It’s that Quail Time of Year

Newly hatched and exploring the world.JPG

Newly hatched and exploring the world (photo Prudy and Bob Bowers)

Not sure why, but for some unexplained reason we’ve seen more Gambel’s Quail this year than usual. On our quarterly Tucson Bird Counts along the Canada del Oro Wash and along Willow Springs Road we’ve counted far more quail in all of the sites than we’ve seen in past years, and the same can be said for SaddleBrooke.  This bodes well for future generations, and at the deadline for this article, in mid-May, most of us have already seen baby quail.  By the first of June and continuing into summer, we should see many more, with lines of newly-hatched babies following their parents like a string of wind-up toys.  Unfortunately, this bodes well for roadrunners, too. Greater Roadrunners seem to look forward to the arrival of bite-sized quail babies, maybe because their diet the rest of the year is mostly lizards and scorpions.

 

Handsome male Gambel's Quail

Handsome daddy Gambel’s Quail lookout (photo Prudy and Bob Bowers)

The Gambel’s Quail we see in SaddleBrooke is one of three species found in Arizona, the other two being Scaled and Montezuma.  Similar to California Quail, Gambel’s (Callipepla gambelii) is a non-migratory bird well adapted to life in the suburbs.  They are beautiful 10-inch birds that prefer walking to flying, and when they do fly, their short, rounded wings produce explosive and noisy takeoffs.  Both females and males have a distinctive topknot, and the male is particularly striking with his dark face, forehead and abdomen.  If you have binoculars, take the time to study their coloration and top knots.  The male is often seen perched on a wall or other high point, acting as a sentry while his family forages below.  Their diet is pure vegan, including leaves, seeds, flowers and plant shoots, and they scratch their way across the terrain like free-range chickens.

 

Mama and brood

Mama Gambel’s and brood (photo Prudy and Bob Bowers)

Unless they’re breeding, quail are gregarious and typically found in groups.  Social coveys form after the young hatch, sometimes consisting of several families and often circling the wagons and hatchlings when roadrunners appear. Normally only one brood is produced annually with up to 15 eggs, although 2 females may lay eggs  in the same nest.  Calling a quail nest a nest is a bit of a stretch, since you are likely to find a bunch of quail eggs under a bush, in a pot or just randomly dropped.  We found a single egg lying on our patio one day, stuck it in a nest with 15 other eggs under a bush, and all 16 eggs hatched successfully.  Quail young break out of their eggs in three weeks and hit the road running. No lengthy fledging for quail; none of the soft life typical for other birds. Quail are ready to roll immediately, an important characteristic when your ‘nest’ is open to the world on the ground and you rank at the top of a roadrunner’s menu.

Loners need short-term protection.JPG

Loners need short-term protection (photo Prudy and Bob Bowers)

Once in a while one of these get-up-and-go babies gets separated from the rest of the family. Recently we had one wander in under our feet with no family in sight. If this happens to you, scoop him up and keep him in a shoe box lined with some soft cloth, water and powdered bird seed until you see or hear his family, which shouldn’t take long. Once they make their whereabouts known, release him nearby and they’ll find each other.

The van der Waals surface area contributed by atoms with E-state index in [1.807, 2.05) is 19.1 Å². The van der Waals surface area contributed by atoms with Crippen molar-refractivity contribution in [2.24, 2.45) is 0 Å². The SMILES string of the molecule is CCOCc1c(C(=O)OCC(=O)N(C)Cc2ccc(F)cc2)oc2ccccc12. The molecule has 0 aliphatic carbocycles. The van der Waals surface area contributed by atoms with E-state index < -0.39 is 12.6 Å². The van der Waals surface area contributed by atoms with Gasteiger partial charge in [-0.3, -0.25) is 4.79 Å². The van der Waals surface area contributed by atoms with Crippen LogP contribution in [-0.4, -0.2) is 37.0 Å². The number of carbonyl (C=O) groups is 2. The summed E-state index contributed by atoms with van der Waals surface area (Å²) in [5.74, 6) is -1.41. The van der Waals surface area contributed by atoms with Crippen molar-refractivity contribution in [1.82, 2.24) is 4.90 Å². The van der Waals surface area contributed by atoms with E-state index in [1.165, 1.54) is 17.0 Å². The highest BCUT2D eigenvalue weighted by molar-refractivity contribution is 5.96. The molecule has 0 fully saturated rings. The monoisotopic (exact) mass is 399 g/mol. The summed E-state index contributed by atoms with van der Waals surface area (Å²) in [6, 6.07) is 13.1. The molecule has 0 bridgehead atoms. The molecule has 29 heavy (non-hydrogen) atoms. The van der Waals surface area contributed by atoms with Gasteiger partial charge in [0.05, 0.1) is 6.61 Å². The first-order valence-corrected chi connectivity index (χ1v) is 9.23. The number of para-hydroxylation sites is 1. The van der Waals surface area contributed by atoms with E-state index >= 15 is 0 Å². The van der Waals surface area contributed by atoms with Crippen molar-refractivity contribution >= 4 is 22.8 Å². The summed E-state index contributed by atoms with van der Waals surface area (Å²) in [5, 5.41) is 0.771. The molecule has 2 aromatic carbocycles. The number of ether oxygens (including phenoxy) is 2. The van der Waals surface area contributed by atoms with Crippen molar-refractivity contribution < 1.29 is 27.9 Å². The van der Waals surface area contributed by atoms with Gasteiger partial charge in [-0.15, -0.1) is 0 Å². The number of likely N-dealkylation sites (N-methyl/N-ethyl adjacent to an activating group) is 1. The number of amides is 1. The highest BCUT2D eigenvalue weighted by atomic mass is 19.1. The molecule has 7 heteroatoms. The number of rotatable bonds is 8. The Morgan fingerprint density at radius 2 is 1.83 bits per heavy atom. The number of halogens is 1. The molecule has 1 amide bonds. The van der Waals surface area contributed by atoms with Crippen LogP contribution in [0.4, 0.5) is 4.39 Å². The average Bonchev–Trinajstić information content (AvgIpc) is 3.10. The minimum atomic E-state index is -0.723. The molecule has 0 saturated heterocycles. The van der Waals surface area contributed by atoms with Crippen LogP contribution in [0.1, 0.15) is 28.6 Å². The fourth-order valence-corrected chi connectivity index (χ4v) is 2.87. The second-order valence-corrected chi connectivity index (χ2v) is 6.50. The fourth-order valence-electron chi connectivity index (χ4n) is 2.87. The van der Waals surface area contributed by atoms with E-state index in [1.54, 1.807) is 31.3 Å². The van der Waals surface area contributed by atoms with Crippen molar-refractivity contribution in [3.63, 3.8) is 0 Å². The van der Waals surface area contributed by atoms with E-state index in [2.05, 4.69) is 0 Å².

As cute as they are, getting attached to baby quail is not recommended. The fifteen you count on Tuesday will probably be thirteen on Wednesday and into single digits by Saturday. You might want to consider buying a puppy instead.

(This article was published in the June, 2017, issue of the Saddlebag Notes Newspaper, Tucson, Arizona)

 

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About Bob

A lifelong naturalist, Bob's avocation is birding, including field observation, study, photography and writing. He spent a career in computers and consulting, but his free time has been spent outdoors backpacking, fishing and enjoying nature firsthand. Bob has traveled extensively, exploring and photographing above and underwater in Indonesia, Malaysia, Thailand, Cambodia, Egypt and throughout the United States, Canada, Mexico, the Caribbean, Central and South America. Now retired, as an amateur ornithologist Bob studies, photographs and writes primarily about birds of the Western Hemisphere. Formerly the Feature Writer for Latin America and Caribbean Travel at Suite101.com, he has been Suite101's Feature Writer for Birds and Birding since January, 2010, and has received seven Editor's Choice awards, which are listed below. Bob also writes a monthly birding column for a newspaper in Arizona, and his work appears in the travel magazine, Another Day in Paradise, published in Zihuatanejo, Mexico. His blog, Birding the 'Brooke and Beyond, discusses birding, travel and other topics in Southeast Arizona and beyond. Bob is a member of the National and Tucson Audubon Societies, Western Field Ornithologists, Arizona Field Ornithologists, the American Birding Association and other birding and conservation organizations. Bob and his wife, Prudy, live in the Santa Catalina Mountain foothills near Tucson, Arizona. To date, Bob has received Suite101 Editor's Choice awards for the following articles: • Birding by Cruise Ship in the Caribbean • The Xantus' Hummingbird, Baja California's Only Endemic Hummer • Birding the White Mountains in and Around Greer, Arizona • The Greater Roadrunner, New Mexico's State Bird • Where to Find Steelhead on the Lower Deschutes River in Oregon • Birding La Bajada near San Blas, Mexico • The 2008 Christmas Bird Count at Estero del Yugo in Mazatlan
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